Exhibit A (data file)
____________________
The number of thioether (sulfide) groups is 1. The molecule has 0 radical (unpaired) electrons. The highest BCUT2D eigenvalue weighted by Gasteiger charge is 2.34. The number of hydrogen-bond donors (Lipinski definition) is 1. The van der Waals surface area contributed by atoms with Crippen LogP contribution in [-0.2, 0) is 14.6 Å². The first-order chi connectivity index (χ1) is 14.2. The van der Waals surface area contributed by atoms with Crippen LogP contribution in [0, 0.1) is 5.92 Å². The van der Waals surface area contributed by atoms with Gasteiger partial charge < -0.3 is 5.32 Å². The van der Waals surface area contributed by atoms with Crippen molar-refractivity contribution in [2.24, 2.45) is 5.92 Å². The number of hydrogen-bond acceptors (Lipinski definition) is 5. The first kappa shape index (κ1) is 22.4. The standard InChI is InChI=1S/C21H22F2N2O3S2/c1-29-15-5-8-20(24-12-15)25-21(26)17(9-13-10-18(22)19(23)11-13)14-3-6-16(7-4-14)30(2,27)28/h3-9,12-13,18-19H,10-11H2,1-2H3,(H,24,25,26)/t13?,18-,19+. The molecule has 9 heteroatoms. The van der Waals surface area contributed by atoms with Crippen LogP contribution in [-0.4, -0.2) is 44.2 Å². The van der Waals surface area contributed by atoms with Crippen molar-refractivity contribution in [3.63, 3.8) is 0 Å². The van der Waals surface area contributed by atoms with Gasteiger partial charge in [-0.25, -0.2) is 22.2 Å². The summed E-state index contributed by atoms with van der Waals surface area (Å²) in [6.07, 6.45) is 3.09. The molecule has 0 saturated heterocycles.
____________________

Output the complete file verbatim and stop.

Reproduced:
The number of thioether (sulfide) groups is 1. The molecule has 0 radical (unpaired) electrons. The highest BCUT2D eigenvalue weighted by Gasteiger charge is 2.34. The number of hydrogen-bond donors (Lipinski definition) is 1. The van der Waals surface area contributed by atoms with Crippen LogP contribution in [-0.2, 0) is 14.6 Å². The first-order chi connectivity index (χ1) is 14.2. The van der Waals surface area contributed by atoms with Crippen LogP contribution in [0, 0.1) is 5.92 Å². The van der Waals surface area contributed by atoms with Gasteiger partial charge < -0.3 is 5.32 Å². The van der Waals surface area contributed by atoms with Crippen molar-refractivity contribution in [2.24, 2.45) is 5.92 Å². The number of hydrogen-bond acceptors (Lipinski definition) is 5. The first kappa shape index (κ1) is 22.4. The standard InChI is InChI=1S/C21H22F2N2O3S2/c1-29-15-5-8-20(24-12-15)25-21(26)17(9-13-10-18(22)19(23)11-13)14-3-6-16(7-4-14)30(2,27)28/h3-9,12-13,18-19H,10-11H2,1-2H3,(H,24,25,26)/t13?,18-,19+. The molecule has 9 heteroatoms. The van der Waals surface area contributed by atoms with Crippen LogP contribution in [-0.4, -0.2) is 44.2 Å². The van der Waals surface area contributed by atoms with Crippen molar-refractivity contribution in [3.63, 3.8) is 0 Å². The van der Waals surface area contributed by atoms with Gasteiger partial charge in [-0.25, -0.2) is 22.2 Å². The summed E-state index contributed by atoms with van der Waals surface area (Å²) in [6.07, 6.45) is 3.09. The molecule has 0 saturated heterocycles.